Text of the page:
Certifiable - why trustmarks matter

Certifiable - why trustmarks matter

Dave KranenburgAugust 23, 2018

Certifiable - Why Trustmarks Matter

Wading through the hundreds of labels & claims on an item of food is a daunting task. There are trustmarks for everything....where it comes from (local, country of origin), it's pedigree (heritage, non-GM,)  the production method (free-range, free-run, pastured, biodynamic, humane, permaculture, ecological, natural, organic, shade-grown), how workers are treated (fair trade), cultural or religious requirements (kosher, halal) it's content (gluten-free, peanut-free) and many more.

While it would be nice to be able to take everything on face value, now that I'm on the farming & sales side of things, I see how some businesses and companies take advantage of the confusion over labelling to sell us 'food as usual' or even worse, outright lie.

Though it's challenging to make sense of it all, I believe that as ethical eaters who are concerned about the health of ourselves, our communities and our environment that we have a responsibility to try.  This is where certification and trustmarks are important because it means that an independent 3rd party has inspected the farm and CERTIFIED that the claims are true. 

In our post about '5 things to think about when buying chicken' we covered how chickens (or any meat for that matter) is raised and questions you can ask.  Not all of those have a certification, but here are several that our farm (which is just over a year old) has made the effort to achieve in order to validate your trust.  We're listing them in order that we received the certification, providing a brief description and and we're including the cost because one of the things you often hear is that 'it's too expensive' to get certified.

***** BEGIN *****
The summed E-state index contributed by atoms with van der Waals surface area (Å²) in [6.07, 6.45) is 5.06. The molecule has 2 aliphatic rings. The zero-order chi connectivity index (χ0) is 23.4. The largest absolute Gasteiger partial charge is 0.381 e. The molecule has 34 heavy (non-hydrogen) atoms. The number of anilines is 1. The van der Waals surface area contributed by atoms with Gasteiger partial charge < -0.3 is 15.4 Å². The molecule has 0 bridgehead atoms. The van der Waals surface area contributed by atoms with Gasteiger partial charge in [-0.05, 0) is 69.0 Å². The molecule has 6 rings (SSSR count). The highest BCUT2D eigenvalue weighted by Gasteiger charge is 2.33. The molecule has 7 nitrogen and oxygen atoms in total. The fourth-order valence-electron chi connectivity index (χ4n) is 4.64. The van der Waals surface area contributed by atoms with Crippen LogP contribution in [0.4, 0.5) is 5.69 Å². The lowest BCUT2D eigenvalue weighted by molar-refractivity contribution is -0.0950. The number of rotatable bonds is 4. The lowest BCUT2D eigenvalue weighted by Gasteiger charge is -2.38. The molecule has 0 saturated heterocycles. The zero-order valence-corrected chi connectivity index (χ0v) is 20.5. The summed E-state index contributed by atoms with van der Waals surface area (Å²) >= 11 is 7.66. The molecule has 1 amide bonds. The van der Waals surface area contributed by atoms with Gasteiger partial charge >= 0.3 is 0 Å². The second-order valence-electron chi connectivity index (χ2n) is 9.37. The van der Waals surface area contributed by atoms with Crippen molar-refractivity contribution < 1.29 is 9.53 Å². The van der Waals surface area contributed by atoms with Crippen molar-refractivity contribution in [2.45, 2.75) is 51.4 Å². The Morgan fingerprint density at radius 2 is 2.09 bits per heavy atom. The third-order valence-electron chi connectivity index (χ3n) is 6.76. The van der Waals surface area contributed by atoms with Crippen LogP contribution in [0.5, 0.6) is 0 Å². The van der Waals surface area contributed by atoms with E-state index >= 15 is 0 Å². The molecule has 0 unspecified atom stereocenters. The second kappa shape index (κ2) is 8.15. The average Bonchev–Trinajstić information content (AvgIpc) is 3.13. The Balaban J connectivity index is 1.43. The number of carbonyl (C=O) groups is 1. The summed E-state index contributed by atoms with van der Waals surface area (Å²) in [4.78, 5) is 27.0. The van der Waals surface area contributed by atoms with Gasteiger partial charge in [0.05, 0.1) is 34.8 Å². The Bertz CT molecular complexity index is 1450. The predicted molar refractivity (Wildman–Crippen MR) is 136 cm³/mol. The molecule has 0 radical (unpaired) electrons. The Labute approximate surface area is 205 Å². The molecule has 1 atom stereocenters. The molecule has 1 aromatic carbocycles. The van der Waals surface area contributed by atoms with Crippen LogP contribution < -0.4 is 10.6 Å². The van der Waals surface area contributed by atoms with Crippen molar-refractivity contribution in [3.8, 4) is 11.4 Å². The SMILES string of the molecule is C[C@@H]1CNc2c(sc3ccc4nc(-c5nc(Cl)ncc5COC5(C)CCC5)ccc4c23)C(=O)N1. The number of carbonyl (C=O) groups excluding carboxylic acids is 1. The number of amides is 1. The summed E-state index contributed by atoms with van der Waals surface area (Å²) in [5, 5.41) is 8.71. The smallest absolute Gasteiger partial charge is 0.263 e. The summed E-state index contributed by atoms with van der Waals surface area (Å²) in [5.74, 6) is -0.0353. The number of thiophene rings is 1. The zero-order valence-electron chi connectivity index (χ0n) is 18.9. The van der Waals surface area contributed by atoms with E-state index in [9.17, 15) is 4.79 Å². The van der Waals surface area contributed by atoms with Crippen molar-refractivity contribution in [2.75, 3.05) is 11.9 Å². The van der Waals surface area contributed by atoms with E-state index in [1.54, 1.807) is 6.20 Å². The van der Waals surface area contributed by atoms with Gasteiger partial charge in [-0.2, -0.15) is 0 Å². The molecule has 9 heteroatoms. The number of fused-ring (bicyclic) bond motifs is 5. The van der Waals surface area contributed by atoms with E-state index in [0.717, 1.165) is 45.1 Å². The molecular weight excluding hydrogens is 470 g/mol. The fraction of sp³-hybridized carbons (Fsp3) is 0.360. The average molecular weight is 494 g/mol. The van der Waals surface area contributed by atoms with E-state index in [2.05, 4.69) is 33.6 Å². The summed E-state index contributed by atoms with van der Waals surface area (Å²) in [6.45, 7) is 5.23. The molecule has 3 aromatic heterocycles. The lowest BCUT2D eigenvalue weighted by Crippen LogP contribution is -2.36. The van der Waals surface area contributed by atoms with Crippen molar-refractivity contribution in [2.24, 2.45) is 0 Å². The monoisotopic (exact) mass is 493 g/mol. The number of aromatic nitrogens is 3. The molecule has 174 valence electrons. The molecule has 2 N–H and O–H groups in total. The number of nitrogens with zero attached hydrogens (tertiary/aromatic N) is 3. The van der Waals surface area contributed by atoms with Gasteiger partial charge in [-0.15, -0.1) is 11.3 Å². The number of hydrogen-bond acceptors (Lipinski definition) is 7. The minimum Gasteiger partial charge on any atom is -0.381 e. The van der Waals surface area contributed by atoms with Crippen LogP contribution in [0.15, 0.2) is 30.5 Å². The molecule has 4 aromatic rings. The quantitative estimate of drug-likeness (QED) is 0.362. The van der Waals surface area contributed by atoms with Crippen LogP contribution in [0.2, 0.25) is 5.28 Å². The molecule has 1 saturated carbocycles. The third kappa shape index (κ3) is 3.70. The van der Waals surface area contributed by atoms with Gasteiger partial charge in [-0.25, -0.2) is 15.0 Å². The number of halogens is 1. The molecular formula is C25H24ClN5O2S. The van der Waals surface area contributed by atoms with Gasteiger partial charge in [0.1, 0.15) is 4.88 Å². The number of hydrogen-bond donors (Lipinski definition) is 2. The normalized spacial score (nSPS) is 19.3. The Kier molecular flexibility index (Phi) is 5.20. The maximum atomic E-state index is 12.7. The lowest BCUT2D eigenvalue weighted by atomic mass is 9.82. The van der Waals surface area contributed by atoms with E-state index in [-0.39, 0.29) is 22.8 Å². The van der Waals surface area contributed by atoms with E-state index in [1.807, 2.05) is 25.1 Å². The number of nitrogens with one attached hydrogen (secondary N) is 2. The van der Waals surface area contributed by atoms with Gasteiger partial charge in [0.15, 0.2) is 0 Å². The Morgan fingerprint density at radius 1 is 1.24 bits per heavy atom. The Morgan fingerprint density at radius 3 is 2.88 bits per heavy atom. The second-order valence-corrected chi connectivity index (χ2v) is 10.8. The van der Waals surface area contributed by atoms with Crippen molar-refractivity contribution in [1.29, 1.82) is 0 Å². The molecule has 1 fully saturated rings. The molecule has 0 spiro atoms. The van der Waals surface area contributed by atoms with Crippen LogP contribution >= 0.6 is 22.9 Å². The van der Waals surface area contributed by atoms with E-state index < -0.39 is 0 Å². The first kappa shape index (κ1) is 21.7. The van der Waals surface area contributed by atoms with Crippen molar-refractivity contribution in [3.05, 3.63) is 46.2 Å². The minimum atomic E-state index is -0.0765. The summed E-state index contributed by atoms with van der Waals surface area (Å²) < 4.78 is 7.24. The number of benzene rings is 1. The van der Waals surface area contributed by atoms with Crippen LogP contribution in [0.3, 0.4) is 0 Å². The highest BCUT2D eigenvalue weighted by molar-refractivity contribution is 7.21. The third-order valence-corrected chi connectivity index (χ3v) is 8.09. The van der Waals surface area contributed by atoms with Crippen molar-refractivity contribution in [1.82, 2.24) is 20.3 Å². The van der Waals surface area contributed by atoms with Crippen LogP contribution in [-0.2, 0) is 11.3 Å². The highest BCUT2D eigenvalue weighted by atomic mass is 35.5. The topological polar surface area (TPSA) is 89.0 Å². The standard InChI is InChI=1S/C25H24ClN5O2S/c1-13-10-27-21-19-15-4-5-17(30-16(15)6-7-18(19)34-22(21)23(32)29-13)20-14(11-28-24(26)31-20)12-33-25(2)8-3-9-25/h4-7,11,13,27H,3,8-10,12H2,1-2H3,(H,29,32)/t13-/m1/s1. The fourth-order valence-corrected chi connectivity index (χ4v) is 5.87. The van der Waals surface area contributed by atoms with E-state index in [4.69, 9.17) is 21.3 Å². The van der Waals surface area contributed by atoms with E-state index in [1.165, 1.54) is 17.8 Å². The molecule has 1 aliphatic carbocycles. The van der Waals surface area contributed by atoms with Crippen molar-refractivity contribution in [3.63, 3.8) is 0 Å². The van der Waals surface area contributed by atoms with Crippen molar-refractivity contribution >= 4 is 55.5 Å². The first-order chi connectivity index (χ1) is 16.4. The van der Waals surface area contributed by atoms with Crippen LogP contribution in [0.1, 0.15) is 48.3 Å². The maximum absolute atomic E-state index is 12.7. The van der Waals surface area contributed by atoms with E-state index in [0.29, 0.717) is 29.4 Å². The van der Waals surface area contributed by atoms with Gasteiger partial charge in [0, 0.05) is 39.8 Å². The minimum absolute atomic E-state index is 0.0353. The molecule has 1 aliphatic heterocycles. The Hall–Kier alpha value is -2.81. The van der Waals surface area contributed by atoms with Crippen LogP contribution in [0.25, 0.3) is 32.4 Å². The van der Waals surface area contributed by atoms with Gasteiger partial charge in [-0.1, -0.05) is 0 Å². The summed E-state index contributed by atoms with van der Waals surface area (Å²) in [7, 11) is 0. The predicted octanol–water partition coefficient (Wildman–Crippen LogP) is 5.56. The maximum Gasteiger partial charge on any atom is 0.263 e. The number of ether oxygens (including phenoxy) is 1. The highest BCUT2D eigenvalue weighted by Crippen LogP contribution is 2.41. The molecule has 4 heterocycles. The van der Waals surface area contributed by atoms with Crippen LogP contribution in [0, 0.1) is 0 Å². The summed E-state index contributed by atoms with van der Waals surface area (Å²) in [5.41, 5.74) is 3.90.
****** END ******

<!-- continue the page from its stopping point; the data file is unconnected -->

While writing this, we discovered this great website - www.lexiconoffood.com - that is dedicated to making sense of it all. 

As always, we're happy to answer questions and discuss the ins & outs and successes & failures of our food system. 
Dave & Em


CFI Artisanal Chicken
In Canada, chickens are supply-managed (like dairy & eggs) and to raise more than 300 you need quota.  Anyone can raise under 300, but they can only sell at their farm.  The Artisanal Chicken program is managed by the Chicken Farmers of Ontario and was introduced in 2016.  It allows small farms to raise up to 3,000 without buying quota.  Farmers pay a small fee per bird and get audited on 195+ criteria that covers safety, biosecurity, animal welfare and ability to manage reams of paper.
Cost:  $0.25 per chicken + HST
FeastON is managed by the Ontario Culinary Tourism Alliance.  It's a certification you're more likely to see with restaurants & caterers than you are with farmers.  They verify that restaurants are sourcing at least 25% of food and 25% of beverage from Ontario.
This year, our farm became a Preferred Purveyor, meaning that if a restaurant sources from us that it's guaranteed to be from Ontario (making their audit a bit easier).
Cost:  $1,000 + HST
Managed by the Farmers Markets Ontario, this verifies that 100% of the food being sold by a farmer at a farmers market comes from that farm.
Cost:  $100 + HST

Certified Organic
*IMPORTANT* we are not certified organic!
So why am I including this?  Well, our birds are fed a certified organic grains and so I look for this certification.  This means that we can be confident the grains are non-GM and free from harmful chemicals like glysophate (aka Round-Up).  A recent landmark case shows why this important.  Non-GM feed is not good enough for us - it can still be sprayed with harmful chemicals and as farmers, we have to be concerned not just about the health of our farm and workers but that of our suppliers and customers.
Organic is a set of standards for how food is grown, transported & processed.  There are several certifying bodies that inspect a farm or processor.  We're not certified (yet) because we have to demonstrate that the sawdust we use for mushrooms are certified organic and that our processor & butcher can adhere to these standards.  All of that significantly increases our costs and we're not in a position to make this investment yet.
Costs:  $300 for local vegetable farmers that are only selling in Ontario (ProCert)
$3000+ is the estimated cost for our farm (there is no local affordable option for mushrooms or meat).